Chloe Nomade EDT Perfume Review

Chloe Nomade EDT perfume review

Mainstream Monday – Sniffing a Popular Perfume

When it comes to Chloé perfumes, I don’t really have an opinion one way or another. When I do, they discontinue whatever I like (such as Love, Chloé). Everything else has been a rose-y flanker that basically define “generic perfume” smells. It’s not that those are bad; I’m actually genuinely in awe of their line for creating things that are so generic that I can’t even describe them. They posses a special power because there are few perfumes that make me shut up.

When Chloé launched Nomade, I was in no rush to try it. It marketed itself as a chypre and with this designer perfume’s record, I just expected for this to smell like a rose dryer sheet and not anything remotely moss-y or different from their massive catalog of Coty-fied roses.

Nomade smells like what the brand promises – a modern chypre. It opens with weeds that smell like an overgrown pasture mixed with a pleasant commercial perfume. It’s like lily and stone fruits (notably peaches and plums). I also start to pick up on a sulfuric grapefruit peel and tomato leaves. I also swear that I get lychee, basically all of the stuff that is not listed in the perfume’s note list. The heart of the scent has a hint of non-descript wildflowers/pollen, tomato leaves, blackcurrant, and well, sourness. Nomade is fruity and sweet but it’s weird because there’s bitter greenness throughout the scent. It eventually dries down to a dry, sharp, and green moss with patchouli and woods that seem like they’ve been put through the washer and dryer.

Over the past decade, there’s been many designer perfumes that promised us a “modern chypre”. However, I found those perfumes to be the usual fruity-floral compositions but with a base with the faintest traces of moss (and a lot of patchouli that has graduated from Fruitichouli Academy). To my surprise, Nomade is recognizably a chypre. But, it’s not an old school chypre. It’s modern enough and well, generic enough, to be sold to people that have no clue that chypre is a perfume genre.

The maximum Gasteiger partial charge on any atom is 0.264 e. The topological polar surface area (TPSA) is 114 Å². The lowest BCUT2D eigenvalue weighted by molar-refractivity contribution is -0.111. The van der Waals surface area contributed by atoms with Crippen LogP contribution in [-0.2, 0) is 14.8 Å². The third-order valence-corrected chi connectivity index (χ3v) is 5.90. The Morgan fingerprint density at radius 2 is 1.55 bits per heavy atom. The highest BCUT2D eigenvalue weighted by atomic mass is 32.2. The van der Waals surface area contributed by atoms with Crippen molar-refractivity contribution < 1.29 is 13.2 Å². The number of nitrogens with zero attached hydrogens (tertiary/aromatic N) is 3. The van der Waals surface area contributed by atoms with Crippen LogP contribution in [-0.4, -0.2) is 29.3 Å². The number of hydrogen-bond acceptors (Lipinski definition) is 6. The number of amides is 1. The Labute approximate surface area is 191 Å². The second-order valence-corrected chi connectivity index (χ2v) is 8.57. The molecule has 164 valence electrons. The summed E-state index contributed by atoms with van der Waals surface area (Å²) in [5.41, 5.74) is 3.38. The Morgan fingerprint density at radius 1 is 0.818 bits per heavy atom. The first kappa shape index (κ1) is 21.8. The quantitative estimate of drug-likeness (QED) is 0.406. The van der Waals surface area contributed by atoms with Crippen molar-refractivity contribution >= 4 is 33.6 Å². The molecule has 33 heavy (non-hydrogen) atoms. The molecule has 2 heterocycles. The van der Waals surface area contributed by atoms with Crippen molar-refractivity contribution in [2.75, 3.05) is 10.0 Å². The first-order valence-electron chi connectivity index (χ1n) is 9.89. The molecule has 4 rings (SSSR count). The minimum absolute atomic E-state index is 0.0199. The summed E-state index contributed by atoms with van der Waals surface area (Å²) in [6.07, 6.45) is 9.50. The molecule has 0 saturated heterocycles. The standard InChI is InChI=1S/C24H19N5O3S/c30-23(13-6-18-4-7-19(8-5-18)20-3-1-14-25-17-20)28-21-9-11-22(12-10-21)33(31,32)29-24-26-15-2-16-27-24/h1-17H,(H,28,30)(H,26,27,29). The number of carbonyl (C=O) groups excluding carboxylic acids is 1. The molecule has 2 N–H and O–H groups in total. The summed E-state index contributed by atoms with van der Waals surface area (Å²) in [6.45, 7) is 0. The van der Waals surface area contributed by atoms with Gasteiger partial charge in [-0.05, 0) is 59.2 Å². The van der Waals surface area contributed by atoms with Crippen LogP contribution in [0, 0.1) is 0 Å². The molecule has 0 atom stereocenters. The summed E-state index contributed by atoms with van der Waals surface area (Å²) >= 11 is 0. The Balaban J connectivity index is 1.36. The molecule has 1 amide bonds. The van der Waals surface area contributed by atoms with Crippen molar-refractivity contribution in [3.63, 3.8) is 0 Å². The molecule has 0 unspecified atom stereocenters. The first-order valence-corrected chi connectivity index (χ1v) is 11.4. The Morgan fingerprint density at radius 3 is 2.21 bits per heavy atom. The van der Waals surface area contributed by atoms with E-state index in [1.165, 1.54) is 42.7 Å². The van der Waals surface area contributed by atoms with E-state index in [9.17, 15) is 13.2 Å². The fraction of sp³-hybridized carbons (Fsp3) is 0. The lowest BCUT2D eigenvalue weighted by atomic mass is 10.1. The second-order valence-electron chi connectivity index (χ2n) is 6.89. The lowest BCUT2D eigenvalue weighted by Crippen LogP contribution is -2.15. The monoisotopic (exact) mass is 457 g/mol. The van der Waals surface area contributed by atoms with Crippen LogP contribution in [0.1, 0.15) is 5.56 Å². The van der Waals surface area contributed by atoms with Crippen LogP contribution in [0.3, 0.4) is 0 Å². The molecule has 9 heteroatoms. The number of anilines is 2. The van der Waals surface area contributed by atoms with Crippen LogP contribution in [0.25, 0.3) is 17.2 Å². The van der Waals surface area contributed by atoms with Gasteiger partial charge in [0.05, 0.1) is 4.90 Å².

Grace Coddington and wildflowers

Notes listed include Mirabelle liquor, freesia and oak moss. Launched in 2019. PERFUMER – Quentin Bisch

Give Nomade a try if you like sour fruity florals. Or perfumes like INeKe Gilded Lily, Jo Malone London English Oak and Redcurrant, Miller Harris Cassis en Feuille, Rochas Femme (modern) and/or Kelly & Jones Notes of Merlot. And maybe even stuff that is bitter and green like Annick Goutal Folavril.

Projection and longevity are above average. This definitely wears more like an EDP. When I wrote this review, I didn’t realize that there is an EDT and an EDP and apparently they smell different. I wish the brand would have done what they usually do and just make the EDT a flanker! With the way this one wore, I was shocked to find out that the entire time I’ve been sampling the EDT and not the EDP.

Nomade comes in a few sizes with the 1.7 oz retailing for $95 at Sephora.

Victoria’s Final EauPINIONSour chypre. Personally, I don’t see myself wearing something like this but I appreciate that a mainstream designer perfume finally managed to make a modern chypre that isn’t ashamed of its oakmoss past.

*Sample obtained by me. Product pic from Sephora. Grace Coddington in Vogue August 1966 from

10 thoughts on “Chloe Nomade EDT Perfume Review

  1. I feel slightly lame for saying this but, wow – what a pretty bottle! Ready for some autumnal scents, post more reviews please!! (And your photo choices always seem spot on with the fragrance you are reviewing)